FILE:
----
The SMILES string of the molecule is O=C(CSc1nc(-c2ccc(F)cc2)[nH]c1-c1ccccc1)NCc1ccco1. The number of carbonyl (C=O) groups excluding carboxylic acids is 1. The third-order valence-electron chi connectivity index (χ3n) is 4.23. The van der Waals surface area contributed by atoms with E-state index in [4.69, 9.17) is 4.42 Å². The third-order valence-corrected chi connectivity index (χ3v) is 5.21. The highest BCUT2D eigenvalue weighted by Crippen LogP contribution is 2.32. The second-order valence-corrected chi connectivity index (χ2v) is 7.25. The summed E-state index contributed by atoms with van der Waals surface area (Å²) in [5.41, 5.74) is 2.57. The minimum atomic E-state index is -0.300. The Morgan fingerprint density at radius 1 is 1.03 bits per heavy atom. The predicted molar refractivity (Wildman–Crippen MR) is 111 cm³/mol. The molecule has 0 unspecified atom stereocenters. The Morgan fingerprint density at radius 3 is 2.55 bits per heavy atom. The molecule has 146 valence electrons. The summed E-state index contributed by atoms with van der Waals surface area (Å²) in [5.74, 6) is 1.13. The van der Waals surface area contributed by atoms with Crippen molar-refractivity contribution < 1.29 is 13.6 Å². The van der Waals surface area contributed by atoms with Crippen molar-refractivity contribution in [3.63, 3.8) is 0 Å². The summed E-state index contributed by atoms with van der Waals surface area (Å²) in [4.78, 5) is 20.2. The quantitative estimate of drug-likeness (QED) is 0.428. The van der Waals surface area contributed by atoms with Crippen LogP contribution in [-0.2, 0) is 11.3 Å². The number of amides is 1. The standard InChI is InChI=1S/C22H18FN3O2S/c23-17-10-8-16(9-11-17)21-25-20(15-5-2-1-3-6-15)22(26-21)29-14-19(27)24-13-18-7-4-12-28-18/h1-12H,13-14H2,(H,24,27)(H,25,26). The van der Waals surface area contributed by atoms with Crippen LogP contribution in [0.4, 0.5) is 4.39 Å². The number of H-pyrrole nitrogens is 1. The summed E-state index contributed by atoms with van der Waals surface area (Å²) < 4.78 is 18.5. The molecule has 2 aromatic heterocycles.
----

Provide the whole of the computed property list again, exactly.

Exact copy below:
The SMILES string of the molecule is O=C(CSc1nc(-c2ccc(F)cc2)[nH]c1-c1ccccc1)NCc1ccco1. The number of carbonyl (C=O) groups excluding carboxylic acids is 1. The third-order valence-electron chi connectivity index (χ3n) is 4.23. The van der Waals surface area contributed by atoms with E-state index in [4.69, 9.17) is 4.42 Å². The third-order valence-corrected chi connectivity index (χ3v) is 5.21. The highest BCUT2D eigenvalue weighted by Crippen LogP contribution is 2.32. The second-order valence-corrected chi connectivity index (χ2v) is 7.25. The summed E-state index contributed by atoms with van der Waals surface area (Å²) in [5.41, 5.74) is 2.57. The minimum atomic E-state index is -0.300. The Morgan fingerprint density at radius 1 is 1.03 bits per heavy atom. The predicted molar refractivity (Wildman–Crippen MR) is 111 cm³/mol. The molecule has 0 unspecified atom stereocenters. The Morgan fingerprint density at radius 3 is 2.55 bits per heavy atom. The molecule has 146 valence electrons. The summed E-state index contributed by atoms with van der Waals surface area (Å²) in [5.74, 6) is 1.13. The van der Waals surface area contributed by atoms with Crippen molar-refractivity contribution < 1.29 is 13.6 Å². The van der Waals surface area contributed by atoms with Crippen molar-refractivity contribution in [3.63, 3.8) is 0 Å². The summed E-state index contributed by atoms with van der Waals surface area (Å²) in [4.78, 5) is 20.2. The quantitative estimate of drug-likeness (QED) is 0.428. The van der Waals surface area contributed by atoms with Crippen LogP contribution in [-0.2, 0) is 11.3 Å². The number of amides is 1. The standard InChI is InChI=1S/C22H18FN3O2S/c23-17-10-8-16(9-11-17)21-25-20(15-5-2-1-3-6-15)22(26-21)29-14-19(27)24-13-18-7-4-12-28-18/h1-12H,13-14H2,(H,24,27)(H,25,26). The van der Waals surface area contributed by atoms with Crippen LogP contribution in [0.4, 0.5) is 4.39 Å². The number of H-pyrrole nitrogens is 1. The summed E-state index contributed by atoms with van der Waals surface area (Å²) < 4.78 is 18.5. The molecule has 2 aromatic heterocycles.